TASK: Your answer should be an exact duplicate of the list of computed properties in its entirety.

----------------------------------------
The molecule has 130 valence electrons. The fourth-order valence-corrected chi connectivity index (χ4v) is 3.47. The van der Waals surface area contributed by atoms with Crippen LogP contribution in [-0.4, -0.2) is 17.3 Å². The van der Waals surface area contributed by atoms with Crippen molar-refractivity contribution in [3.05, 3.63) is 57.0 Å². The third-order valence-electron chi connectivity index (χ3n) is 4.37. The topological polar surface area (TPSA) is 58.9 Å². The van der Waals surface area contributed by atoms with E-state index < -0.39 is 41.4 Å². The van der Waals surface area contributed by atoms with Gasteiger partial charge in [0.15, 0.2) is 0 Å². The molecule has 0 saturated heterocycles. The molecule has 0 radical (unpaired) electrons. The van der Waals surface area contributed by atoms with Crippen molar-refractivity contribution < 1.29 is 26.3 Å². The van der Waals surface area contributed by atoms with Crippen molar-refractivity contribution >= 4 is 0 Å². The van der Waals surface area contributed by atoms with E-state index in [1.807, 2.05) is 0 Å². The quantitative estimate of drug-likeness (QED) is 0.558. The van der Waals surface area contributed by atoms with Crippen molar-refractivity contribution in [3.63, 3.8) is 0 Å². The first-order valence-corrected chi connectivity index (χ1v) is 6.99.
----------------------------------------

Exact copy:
The molecule has 130 valence electrons. The fourth-order valence-corrected chi connectivity index (χ4v) is 3.47. The van der Waals surface area contributed by atoms with Crippen LogP contribution in [-0.4, -0.2) is 17.3 Å². The van der Waals surface area contributed by atoms with Crippen molar-refractivity contribution in [3.05, 3.63) is 57.0 Å². The third-order valence-electron chi connectivity index (χ3n) is 4.37. The topological polar surface area (TPSA) is 58.9 Å². The van der Waals surface area contributed by atoms with E-state index < -0.39 is 41.4 Å². The van der Waals surface area contributed by atoms with Gasteiger partial charge in [0.15, 0.2) is 0 Å². The molecule has 0 saturated heterocycles. The molecule has 0 radical (unpaired) electrons. The van der Waals surface area contributed by atoms with Crippen molar-refractivity contribution < 1.29 is 26.3 Å². The van der Waals surface area contributed by atoms with Crippen molar-refractivity contribution >= 4 is 0 Å². The van der Waals surface area contributed by atoms with E-state index in [1.807, 2.05) is 0 Å². The quantitative estimate of drug-likeness (QED) is 0.558. The van der Waals surface area contributed by atoms with Crippen molar-refractivity contribution in [3.63, 3.8) is 0 Å². The first-order valence-corrected chi connectivity index (χ1v) is 6.99.